Join The Conversation With Mishpacha's Weekly Newsletter

Let My Children Play

Malky Lowinger

Mentshies with tzitzis and shtreimels. A mini chassan and kallah with the entire wedding party. A Chanukah menorah Lego set. This is just a sampling of the newest trend in the Jewish toy market, where — despite higher costs and skepticism about quality — heimishe versions of mainstream classics are becoming more popular than ever.

Tuesday, December 08, 2015

Walk into the Tree House toy store on Sixteenth Avenue in Boro Park and make a right turn past the cash registers, and there you’ll find the Alef Beis Fun Pad. If you’re lucky, you won’t have to wait your turn while a gaggle of little boys plays with it. This nifty little item, which sells for $19.99, is a computer game that lets you choose between a variety of educational and entertainment activities. It’s similar to many others on the market, except for one major difference: When you turn on the power, the electronic voice of a young child welcomes you in Yiddish with the greeting “Ah gitten tug! Lo mir shpielen tzuzamin!” (“Good day! Let’s play together!”) Binyan Blocks. Mitzvah Kinder. Shabbos Mommy and Tatty dress-up sets. Plush dreidels and sifrei Torah. Gedolim card matching games. Jerusalem jigsaw puzzles. And so much more. There’s a huge variety of kosher toys and games available in English, Hebrew, or Yiddish. There’s also a huge selection of art and craft activities, many of them specifically designed for Yamim Tovim. Welcome to the world of kosher toys, where little plastic mentshies wear tzitzis and yarmulkes and where board games feature timeless lessons of mitzvos and middos. For many heimish manufacturers, the new industry trend presents a surefire business opportunity as well as a venue for channeling their creative and marketing skills.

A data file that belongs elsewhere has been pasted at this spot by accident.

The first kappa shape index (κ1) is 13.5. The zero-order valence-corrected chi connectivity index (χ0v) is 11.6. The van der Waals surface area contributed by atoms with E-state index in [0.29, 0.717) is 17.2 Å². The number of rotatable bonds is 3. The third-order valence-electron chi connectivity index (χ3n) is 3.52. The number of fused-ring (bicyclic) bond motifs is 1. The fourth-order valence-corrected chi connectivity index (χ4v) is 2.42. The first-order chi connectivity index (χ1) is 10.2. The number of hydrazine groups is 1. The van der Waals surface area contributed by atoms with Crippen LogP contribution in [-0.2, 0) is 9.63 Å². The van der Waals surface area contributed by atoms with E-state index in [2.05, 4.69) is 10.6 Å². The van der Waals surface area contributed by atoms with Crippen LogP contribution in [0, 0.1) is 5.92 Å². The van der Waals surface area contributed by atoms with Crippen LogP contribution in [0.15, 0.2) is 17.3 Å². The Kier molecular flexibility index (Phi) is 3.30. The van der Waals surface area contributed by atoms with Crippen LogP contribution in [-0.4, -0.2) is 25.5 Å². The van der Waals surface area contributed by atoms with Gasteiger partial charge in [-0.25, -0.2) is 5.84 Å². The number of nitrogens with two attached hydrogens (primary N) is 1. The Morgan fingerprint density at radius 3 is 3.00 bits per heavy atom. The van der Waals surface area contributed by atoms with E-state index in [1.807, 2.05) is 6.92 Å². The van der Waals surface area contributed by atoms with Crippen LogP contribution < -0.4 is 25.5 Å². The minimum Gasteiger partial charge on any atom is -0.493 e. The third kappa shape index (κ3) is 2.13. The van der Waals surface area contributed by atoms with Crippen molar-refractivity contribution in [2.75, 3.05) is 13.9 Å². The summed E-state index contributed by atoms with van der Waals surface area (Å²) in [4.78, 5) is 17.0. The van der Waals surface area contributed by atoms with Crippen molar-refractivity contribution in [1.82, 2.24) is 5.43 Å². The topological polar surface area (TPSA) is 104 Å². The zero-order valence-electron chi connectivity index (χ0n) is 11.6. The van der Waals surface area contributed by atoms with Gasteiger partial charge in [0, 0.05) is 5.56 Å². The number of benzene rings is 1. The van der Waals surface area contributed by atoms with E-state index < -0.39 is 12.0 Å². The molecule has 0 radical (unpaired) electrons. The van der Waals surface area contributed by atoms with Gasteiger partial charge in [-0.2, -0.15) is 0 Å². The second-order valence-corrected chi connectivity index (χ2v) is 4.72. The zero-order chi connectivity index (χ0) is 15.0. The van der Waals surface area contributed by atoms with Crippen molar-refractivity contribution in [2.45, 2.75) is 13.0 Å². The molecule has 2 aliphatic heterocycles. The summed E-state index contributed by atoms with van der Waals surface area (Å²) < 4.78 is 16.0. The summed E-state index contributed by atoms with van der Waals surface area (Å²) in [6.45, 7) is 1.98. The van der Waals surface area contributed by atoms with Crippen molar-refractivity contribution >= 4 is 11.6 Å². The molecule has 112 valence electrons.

To read the rest of this story, please buy this issue of Mishpacha or sign up for a weekly subscription

Share this page with a friend. Fill in the information below, and we'll email your friend a link to this page on your behalf.

Your name
Your email address
You friend's name
Your friend's email address
Please type the characters you see in the image into the box provided.

The Fortunes of War
Rabbi Moshe Grylak We’re still feeling the fallout of the First World War
Some Lessons, But Few Portents
Yonoson Rosenblum What the midterms tell us about 2020
Vote of Confidence
Eyan Kobre Why I tuned in to the liberal radio station
5 out of 10
Rabbi Dovid Bashevkin Top 5 Moments of the Kinus
Day in the Life
Rachel Bachrach Chaim White of KC Kosher Co-op
When Less is More
Rabbi Ron Yitzchok Eisenman How a good edit enhances a manuscript
It’s My Job
Jacob L. Freedman “Will you force me to take meds?”
They’re Still Playing My Song?
Riki Goldstein Yitzy Bald’s Yerav Na
Yisroel Werdyger Can’t Stop Singing
Riki Goldstein Ahrele Samet’s Loi Luni
Double Chords of Hope
Riki Goldstein You never know how far your music can go
Will Dedi Have the Last Laugh?
Dovid N. Golding Dedi and Ding go way back
Battle of the Budge
Faigy Peritzman Using stubbornness to grow in ruchniyus
The Challenging Child
Sarah Chana Radcliffe Strategies for raising the difficult child
Bucking the Trend
Sara Eisemann If I skip sem, will I get a good shidduch?
The Musician: Part 1
D. Himy, M.S. CCC-SLP and Zivia Reischer "If she can't read she'll be handicapped for life!"